Another huge problem is that the game has a very sluggish pace. Characters bound gently across the levels as if in a dream. Sometimes, they pick up large pieces of stone or other debris and send them sailing peacefully across the screen in a perfectly straight line, as if carried by a tranquil breeze, until they miss their target and fall apart against some wall or another. It’s very settling. Too bad this is supposed to be an action-packed brawler. And if you really want to talk about slow, there were times when the lag brought even the usual lackadaisical pace of the game to a near-standstill. I don’t know what was demanding so much processor power at the time, but slowdown of this degree is inexcusable in a commercial product released on the standardized hardware that consoles provide.
But that’s not even the worst of it. Glitches abound in this product. Perhaps the makers were rushed to deliver the product in time for that mad Labor Day video game buying season, but this game makes “artificial intelligence” look like an oxymoron. Even if you can excuse the common mistakes of having computer-controlled enemies get caught up on the scenery once in awhile, which I can’t, this defect allows you to demolish your foes by simply standing where they can’t reach you and mashing away on the attack buttons. The enemy will run back at you again and again, only to be struck down each time. It has no ability to change its tactics and thusly perishes in some very idiotic ways. In one level, after having given my player the ability to come back to life with one hit point after being killed, the enemies simply stopped moving after striking me down the first time, leaving me to win the match at my leisure. This is an ability that any character can be given. Didn’t anyone test this to see how it played out in the game before it was released?
And that leads us to the story mode, where characters can be upgraded between fights and players are given narrative set-ups and resolutions to the battles. I applaud the designers for implementing a branching story mode and experience point-style bonuses into a genre not known for such depth, but it isn’t enough to save the experience. The plots are generally uninteresting, and some of the writing is hokey at best. For example, the character featured in the opening sequence is a barbarian whose family has been slain while he was away and now he must go on a quest for vengeance. Sound familiar? If not, go out and see any action movie ever made. I also played as Jinn, a foxy demon chick lady bent on torturing mortals. Her story mode features her going to new places, meeting new people, and then killing them, because she is evil. It’s not exciting reading, and the drawn-out epilogue nearly put me to sleep.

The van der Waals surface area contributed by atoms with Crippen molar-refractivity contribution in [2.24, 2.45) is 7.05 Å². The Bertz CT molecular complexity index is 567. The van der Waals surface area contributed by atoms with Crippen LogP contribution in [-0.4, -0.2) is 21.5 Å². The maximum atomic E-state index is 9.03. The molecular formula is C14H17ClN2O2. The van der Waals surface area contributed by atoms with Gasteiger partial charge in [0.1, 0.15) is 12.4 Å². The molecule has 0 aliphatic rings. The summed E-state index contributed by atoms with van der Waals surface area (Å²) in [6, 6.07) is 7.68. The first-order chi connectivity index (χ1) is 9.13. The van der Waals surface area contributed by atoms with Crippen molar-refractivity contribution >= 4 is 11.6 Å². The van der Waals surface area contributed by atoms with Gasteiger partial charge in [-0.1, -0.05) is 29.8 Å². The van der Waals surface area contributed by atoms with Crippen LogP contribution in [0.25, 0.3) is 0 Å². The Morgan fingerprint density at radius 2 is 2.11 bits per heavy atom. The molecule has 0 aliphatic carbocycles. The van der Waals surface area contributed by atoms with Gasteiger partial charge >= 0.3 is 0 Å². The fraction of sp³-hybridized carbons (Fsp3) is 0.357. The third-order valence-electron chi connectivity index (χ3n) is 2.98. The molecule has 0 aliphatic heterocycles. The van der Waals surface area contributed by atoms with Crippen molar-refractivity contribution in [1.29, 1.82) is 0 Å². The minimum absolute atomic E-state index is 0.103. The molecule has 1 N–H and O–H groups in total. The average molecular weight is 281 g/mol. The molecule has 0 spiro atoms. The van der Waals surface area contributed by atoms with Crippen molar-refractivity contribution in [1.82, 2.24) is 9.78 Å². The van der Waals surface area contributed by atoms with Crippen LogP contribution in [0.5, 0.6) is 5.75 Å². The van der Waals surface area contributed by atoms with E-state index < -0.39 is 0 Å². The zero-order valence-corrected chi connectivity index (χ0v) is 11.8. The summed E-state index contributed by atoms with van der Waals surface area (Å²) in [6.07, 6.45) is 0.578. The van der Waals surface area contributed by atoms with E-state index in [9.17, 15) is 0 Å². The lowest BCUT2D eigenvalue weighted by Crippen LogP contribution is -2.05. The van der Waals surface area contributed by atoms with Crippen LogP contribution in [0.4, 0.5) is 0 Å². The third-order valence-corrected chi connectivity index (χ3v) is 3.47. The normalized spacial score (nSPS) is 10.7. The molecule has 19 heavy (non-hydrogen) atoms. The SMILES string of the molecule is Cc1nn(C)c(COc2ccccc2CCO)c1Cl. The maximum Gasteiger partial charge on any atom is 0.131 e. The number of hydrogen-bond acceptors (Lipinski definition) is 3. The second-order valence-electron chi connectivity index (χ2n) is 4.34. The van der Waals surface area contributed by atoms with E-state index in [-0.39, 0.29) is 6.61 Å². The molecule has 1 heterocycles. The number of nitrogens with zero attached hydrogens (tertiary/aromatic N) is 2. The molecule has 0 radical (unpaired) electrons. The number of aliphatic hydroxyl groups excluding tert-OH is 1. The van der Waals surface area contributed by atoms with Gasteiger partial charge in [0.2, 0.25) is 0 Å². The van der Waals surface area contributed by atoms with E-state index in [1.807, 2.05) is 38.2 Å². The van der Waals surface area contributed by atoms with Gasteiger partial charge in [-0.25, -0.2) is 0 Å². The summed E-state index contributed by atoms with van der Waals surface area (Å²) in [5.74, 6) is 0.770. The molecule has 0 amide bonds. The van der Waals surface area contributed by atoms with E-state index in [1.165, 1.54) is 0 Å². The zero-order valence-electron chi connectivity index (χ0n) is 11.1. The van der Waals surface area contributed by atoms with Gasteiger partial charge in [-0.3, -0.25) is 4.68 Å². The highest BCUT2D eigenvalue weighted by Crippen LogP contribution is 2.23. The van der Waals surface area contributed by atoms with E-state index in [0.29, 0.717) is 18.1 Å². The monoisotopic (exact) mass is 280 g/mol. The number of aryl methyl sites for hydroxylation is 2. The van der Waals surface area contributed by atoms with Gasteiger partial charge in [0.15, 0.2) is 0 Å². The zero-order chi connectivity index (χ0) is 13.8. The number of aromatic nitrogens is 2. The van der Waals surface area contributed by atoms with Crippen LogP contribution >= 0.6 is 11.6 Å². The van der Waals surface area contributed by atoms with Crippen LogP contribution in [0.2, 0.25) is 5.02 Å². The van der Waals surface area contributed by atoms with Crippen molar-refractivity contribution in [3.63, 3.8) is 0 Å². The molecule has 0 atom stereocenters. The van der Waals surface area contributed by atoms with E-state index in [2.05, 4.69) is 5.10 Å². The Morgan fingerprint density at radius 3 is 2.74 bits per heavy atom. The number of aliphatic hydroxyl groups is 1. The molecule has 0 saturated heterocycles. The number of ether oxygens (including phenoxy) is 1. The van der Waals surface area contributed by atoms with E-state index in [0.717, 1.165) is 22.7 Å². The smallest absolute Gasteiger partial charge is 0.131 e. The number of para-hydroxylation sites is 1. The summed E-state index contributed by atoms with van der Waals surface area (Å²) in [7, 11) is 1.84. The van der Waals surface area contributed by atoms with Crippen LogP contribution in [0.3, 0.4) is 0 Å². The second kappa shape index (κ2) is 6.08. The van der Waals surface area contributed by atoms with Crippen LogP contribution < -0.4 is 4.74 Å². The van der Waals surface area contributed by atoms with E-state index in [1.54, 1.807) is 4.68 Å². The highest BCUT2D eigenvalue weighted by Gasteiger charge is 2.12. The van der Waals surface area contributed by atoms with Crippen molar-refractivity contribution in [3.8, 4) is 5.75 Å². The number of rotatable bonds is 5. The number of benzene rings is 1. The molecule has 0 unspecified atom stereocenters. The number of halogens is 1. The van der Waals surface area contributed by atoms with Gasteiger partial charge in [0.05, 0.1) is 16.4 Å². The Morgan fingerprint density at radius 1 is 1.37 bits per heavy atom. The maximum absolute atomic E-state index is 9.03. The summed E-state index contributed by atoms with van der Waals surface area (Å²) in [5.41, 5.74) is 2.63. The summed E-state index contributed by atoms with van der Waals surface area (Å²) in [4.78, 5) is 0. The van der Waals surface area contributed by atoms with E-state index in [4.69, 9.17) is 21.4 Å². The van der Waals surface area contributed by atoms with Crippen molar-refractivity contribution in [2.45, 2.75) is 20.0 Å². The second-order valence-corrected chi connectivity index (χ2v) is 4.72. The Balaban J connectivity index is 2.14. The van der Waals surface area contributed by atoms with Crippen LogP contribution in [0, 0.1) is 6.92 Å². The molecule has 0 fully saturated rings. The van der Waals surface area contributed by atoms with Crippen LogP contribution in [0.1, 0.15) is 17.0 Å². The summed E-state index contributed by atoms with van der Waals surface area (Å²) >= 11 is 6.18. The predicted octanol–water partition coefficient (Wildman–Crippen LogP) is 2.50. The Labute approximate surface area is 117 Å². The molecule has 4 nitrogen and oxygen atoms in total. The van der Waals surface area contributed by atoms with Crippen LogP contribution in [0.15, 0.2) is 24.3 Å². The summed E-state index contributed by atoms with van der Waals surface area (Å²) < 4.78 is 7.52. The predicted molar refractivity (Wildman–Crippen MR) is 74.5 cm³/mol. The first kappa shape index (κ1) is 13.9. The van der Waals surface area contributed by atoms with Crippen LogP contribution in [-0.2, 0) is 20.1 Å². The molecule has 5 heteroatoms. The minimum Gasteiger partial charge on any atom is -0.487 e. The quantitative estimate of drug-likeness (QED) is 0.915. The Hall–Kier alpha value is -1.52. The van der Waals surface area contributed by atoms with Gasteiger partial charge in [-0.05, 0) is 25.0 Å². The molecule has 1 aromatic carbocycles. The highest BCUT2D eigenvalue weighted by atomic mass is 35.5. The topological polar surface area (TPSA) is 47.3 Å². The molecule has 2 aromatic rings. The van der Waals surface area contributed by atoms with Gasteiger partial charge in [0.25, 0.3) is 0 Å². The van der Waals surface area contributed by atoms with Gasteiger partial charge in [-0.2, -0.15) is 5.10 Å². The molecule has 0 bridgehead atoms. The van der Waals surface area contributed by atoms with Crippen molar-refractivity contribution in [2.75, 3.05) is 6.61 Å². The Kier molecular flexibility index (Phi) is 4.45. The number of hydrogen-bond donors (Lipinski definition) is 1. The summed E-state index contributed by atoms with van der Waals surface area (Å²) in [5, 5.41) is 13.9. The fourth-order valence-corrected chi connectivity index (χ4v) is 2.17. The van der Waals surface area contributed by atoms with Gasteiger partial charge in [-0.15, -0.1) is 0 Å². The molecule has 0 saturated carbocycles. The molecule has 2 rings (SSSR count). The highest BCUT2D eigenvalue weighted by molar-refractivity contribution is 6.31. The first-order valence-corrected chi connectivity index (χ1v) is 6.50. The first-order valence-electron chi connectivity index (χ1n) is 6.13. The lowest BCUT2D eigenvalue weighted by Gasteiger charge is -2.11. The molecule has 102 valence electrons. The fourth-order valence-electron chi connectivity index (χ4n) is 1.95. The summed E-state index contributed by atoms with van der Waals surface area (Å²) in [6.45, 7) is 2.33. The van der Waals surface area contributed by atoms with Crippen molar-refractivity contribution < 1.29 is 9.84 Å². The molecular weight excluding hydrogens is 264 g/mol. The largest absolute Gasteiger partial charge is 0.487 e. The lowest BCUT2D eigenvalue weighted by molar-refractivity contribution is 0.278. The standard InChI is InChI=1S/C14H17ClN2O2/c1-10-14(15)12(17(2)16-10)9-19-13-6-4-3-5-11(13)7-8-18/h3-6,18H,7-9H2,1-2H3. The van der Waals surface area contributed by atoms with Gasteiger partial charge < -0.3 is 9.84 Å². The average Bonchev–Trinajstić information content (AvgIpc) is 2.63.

Finally, a word regarding the whole reason I got this game: multiplayer fun. Well, there isn’t any. It’s even less fun than the single player battles, somehow, and after playing a few games with most of the various characters, we were pretty much done with this dog. Sure, you can play with up to four human- or computer-controlled characters, plus up to four “thugs,” who are weaklings and serve only to disrupt the real fighters from executing their combos on one another, but why on earth would you want to, given how boring the actual combat is? Sure, it’s kind of fun to pick up some thugs after they’ve been knocked down and swing them at your enemies like bags of wet sand, but the fact that these thugs do nothing to try to stop you from using their bodies as bludgeons only brings back to mind the many gameplay problems and poor artificial intelligence.
In summation, Barbarian is a sluggish and uninspired knock-off of other, better games that will only serve to dash your hopes of owning a good, four-player fighting game. Rent it if you must; you will certainly waste less money than if you would buy it straight out, but you’ll probably have more fun if you check out Time Splitters or Twisted Metal: Black instead.

Scores:
Gameplay: 2
Graphics: 8
Sound: 4
Value: 1
Tilt: 0 (Only because I can’t go lower. It actually makes me angry that this game didn’t bother trying to live up to expectations.)

Overall: 3


Reviewer's Score: 3/10 | Originally Posted: 09/11/02, Updated 09/11/02